Fall Arts: We'll always have Pasadena
No matter how bad things get, Greater Pasadena will always possess one of the world’s deepest reservoirs of artistic riches
By Kevin Uhrich 08/25/2011
Wars rage on in Iraq and Afghanistan, with even more armed conflict on the horizon as dictatorial regimes fight off popular rebellions likely to only further disrupt the political and economic landscapes in that volatile part of the world.
Here at home, a dysfunctional government tries desperately to stave off double-dip recession while Americans in growing numbers become both jobless and homeless. Oh, and does anyone remember global warming? That planet-killing process isn’t going to stop any time soon, unfortunately.
If the world could be described as a piece of art, our current situation is by no means a pretty picture.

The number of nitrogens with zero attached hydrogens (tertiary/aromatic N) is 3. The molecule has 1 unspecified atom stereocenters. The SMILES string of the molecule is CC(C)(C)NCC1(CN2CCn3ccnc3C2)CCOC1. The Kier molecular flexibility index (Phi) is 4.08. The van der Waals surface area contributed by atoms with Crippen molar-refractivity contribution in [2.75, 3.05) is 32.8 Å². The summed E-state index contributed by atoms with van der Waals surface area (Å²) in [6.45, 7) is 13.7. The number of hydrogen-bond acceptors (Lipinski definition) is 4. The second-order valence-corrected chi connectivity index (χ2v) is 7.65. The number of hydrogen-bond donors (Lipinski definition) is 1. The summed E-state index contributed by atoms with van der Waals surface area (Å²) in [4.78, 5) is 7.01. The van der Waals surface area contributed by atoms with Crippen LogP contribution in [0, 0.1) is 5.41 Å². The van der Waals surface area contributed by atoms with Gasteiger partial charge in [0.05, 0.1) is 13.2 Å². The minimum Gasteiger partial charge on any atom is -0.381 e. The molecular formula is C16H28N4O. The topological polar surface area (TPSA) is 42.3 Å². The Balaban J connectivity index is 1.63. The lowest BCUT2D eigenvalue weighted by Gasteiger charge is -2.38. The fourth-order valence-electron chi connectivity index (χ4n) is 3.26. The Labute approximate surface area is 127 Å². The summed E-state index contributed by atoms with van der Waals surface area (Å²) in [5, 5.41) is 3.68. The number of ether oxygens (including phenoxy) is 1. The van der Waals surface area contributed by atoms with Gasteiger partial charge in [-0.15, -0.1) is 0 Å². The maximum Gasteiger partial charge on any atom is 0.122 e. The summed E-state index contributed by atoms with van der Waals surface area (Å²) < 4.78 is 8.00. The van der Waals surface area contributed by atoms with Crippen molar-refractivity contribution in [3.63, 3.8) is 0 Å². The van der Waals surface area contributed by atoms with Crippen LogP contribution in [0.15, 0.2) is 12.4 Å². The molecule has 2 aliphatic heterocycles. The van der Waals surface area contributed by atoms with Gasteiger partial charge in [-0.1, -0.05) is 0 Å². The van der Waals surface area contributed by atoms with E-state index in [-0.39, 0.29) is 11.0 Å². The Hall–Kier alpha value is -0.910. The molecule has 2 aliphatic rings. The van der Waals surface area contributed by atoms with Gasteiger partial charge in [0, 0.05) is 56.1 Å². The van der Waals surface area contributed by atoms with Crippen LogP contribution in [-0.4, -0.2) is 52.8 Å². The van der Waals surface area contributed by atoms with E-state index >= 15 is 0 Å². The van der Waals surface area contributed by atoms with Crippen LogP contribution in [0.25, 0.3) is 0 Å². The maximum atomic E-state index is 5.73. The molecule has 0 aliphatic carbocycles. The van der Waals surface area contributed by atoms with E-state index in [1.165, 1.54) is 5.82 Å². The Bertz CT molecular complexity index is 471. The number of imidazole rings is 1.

Yes, things are tough everywhere you go, except, perhaps, Greater Pasadena, where an abundance of artistic expression and opportunities have existed through the toughest of times, and are likely to outlast the latest crises besetting the planet.
The community’s artistic spirits soared this year, with 50 free concerts at the Levitt Pavilion in Memorial Park. The summer-long series ends Sunday with the season’s only ticketed performance by singer Brian McKnight.
In the world of visual arts, few cities the size of Pasadena can boast of so many galleries and museums for people to enjoy year-round.
The same is true of theater and dance, with Lineage Dance achieving acclaim, the Pasadena Playhouse turning a financial corner and A Noise Within opening a new theater in East Pasadena.
The literary scene is also just as vibrant as ever, with a host of world-known authors coming to town to hawk, sell and sign their works.
The world may indeed be going to hell in a hand basket. But to paraphrase a line from a famous movie, we’ll always have Pasadena, perhaps one of the world’s deepest reservoirs of artistic riches. And for this, we should all be very grateful.